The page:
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Renewable Energy Vision
Expert analysis on the most pressing issues facing the renewable energy sector in the U.S and abroad from ACORE staff, members and supporters.

A Rosetta Stone for Commercial & Industrial Solar

Published on 30 Apr 2015  |   Written by    |  

This is part 1 of a 3 part series

The U.S. solar industry continues to face real obstacles to scale despite all the positive news about growth in jobs and installations this past year. There are widening imbalances, and looming disruptions, among the residential, commercial and utility solar segments that reveal some of the challenges and opportunities that lie ahead. Industry leaders are working together, however, to crack the code on solar diligence and steamline the process for financing commercial and industrial solar projects.

beEdison Part I - Picture 1

According to the U.S. Energy Information Administration, commercial and industrial electricity consumers use 51% of the nation’s power generation—more than twice as much as homeowners and renters at 22%. Despite this, the residential solar segment overtook commercial and industrial (C&I) total capacity installed in 2014 (see graph above). And according to the Solar Energy Industries Association, this gap is only forecast to grow by another 500 MW by 2017. Resolving this imbalance is central to the industry’s future growth prospects.

In an industry where the utility solar segment is estimated to decline by more than 5 Gigawatts from 2016 to 2017 according to Bloomberg New Energy Finance, billions in investment and potentially tens of thousands of jobs may be lost if market leaders don’t work together to unlock commercial growth at scale.

While game-changers like battery storage and community solar are on the horizon, there are market-driven solutions that are available. If these solutions are adopted, they can have a big impact today. These solutions do not rely upon forward declining cost curves, technology breakthroughs, or policy interventions. Ready solutions that crack the code of commercial growth rely mostly on adoption. As the industry begins to accept standards to uniformly screen the risks of the underlying commercial solar asset, and score the underlying, unrated credit of the off-taker, the positive impacts are significant.

When buyers and sellers of commercial solar assets share a common language, the time to screen and qualify deals is reduced from days to minutes. Conversion ratios – development assets becoming operating assets – increases from less than 5% to over 15%. And annual industry transaction expenses are reduced by hundreds of millions of dollars. These industry-driven solutions represent a positive, billion-dollar-plus annual impact in the U.S. by 2018, and help to restore the commercial solar segment to its share of U.S. electricity consumption.

Co-founded in 2012 by Distributed Sun, DuPont Photovoltaic Solutions, Rocky Mountain Institute and Underwriters Laboratories, the truSolar® Working Group has developed a uniform risk screen standard for commercial and industrial PV projects.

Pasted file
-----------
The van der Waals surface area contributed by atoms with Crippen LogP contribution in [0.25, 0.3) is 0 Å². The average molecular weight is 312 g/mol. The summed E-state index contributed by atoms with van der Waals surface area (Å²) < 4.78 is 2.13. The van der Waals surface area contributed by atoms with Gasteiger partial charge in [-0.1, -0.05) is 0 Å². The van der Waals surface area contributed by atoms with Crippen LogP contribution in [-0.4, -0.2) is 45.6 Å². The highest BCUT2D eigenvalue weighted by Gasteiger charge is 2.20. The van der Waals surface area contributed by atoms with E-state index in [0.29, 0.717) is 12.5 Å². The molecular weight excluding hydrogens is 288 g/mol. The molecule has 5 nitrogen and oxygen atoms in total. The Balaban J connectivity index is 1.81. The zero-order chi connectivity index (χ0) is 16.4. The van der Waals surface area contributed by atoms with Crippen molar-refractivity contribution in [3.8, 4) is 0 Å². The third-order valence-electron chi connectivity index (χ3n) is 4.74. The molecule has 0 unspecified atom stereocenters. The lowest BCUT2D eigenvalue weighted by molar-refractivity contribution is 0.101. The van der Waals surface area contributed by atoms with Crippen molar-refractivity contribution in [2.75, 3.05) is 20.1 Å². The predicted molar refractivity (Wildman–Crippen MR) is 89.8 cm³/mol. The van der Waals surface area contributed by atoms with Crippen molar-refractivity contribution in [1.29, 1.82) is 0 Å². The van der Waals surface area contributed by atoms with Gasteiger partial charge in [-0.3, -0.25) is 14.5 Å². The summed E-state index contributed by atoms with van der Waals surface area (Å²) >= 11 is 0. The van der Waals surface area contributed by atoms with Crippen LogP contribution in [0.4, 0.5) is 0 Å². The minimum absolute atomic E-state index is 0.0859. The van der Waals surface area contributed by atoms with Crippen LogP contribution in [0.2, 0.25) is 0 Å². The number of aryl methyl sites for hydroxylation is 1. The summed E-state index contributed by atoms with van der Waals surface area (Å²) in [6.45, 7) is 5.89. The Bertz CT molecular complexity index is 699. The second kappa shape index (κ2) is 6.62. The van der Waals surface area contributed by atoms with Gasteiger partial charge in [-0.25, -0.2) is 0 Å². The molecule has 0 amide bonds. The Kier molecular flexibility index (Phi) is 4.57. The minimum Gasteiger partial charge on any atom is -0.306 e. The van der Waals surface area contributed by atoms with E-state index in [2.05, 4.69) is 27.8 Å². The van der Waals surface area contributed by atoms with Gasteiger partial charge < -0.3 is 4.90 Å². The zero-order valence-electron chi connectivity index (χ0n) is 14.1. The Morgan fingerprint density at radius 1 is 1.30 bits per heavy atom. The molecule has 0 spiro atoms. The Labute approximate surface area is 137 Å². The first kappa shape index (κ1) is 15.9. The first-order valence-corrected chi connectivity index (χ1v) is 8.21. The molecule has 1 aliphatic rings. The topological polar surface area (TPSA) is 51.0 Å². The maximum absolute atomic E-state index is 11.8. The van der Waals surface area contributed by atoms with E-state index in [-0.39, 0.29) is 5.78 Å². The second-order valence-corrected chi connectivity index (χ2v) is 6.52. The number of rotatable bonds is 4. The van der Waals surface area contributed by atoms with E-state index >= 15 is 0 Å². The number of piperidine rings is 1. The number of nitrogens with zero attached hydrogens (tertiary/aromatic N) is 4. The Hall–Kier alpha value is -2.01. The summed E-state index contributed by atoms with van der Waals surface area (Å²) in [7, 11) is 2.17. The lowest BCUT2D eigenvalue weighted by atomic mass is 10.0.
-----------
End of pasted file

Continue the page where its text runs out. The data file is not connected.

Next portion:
beEdison Part I - Picture 2

truSolar is like the Rosetta Stone of clean energy asset finance as it bridges the communications gap between developers and investors by assigning easily understood scores to project risk elements. truSolar creates a common language for talking about risk, as well as a common understanding of what “good solar projects” look like. This is appealing to pension funds, tax investors, and especially the small regional and community banks that are the traditional financiers of small business.

The image below provides a high level overview of the truSolar risk screen’s structure. This hierarchy is used to unbundle and scrutinize project risk elements before scores and their associated weightings are applied. At the end of the assessment process, an overall project score is calculated that summarizes the investment opportunity’s risk profile.

beEdison Part I - Picture 3

Having a common truSolar language for project diligence produces three major benefits for America’s renewable energy industry.

First, financing C&I solar projects with transparent, uniform risk attributes increases deal velocity and conversion ratios. Second, standardized project scoring, coupled with standardized reporting formats, significantly reduces the time and effort spent on due diligence, thereby reducing project soft costs. Third and finally, the use of a consistent scoring methodology across solar project portfolios helps the primary market better serve securitization in the secondary markets. Ratings agencies, underwriters and investors have a quicker path to a clearer view of how each asset bundle aligns with their risk appetite and investment return requirements.

In next week’s blog post, we’ll pull back the covers on a new cloud-based software platform that makes the truSolar risk standard incredibly easy to use. It’s the solar industry equivalent of TurboTax®, and similar software innovation is changing the way renewable energy players go about their business.

Chase Weir

Chase Weir is the CEO of beEdison and Distributed Sun, inspired the creation of the truSolar standard, and is a member of ACORE’s Executive Leadership Council.  Send an email to to learn more.

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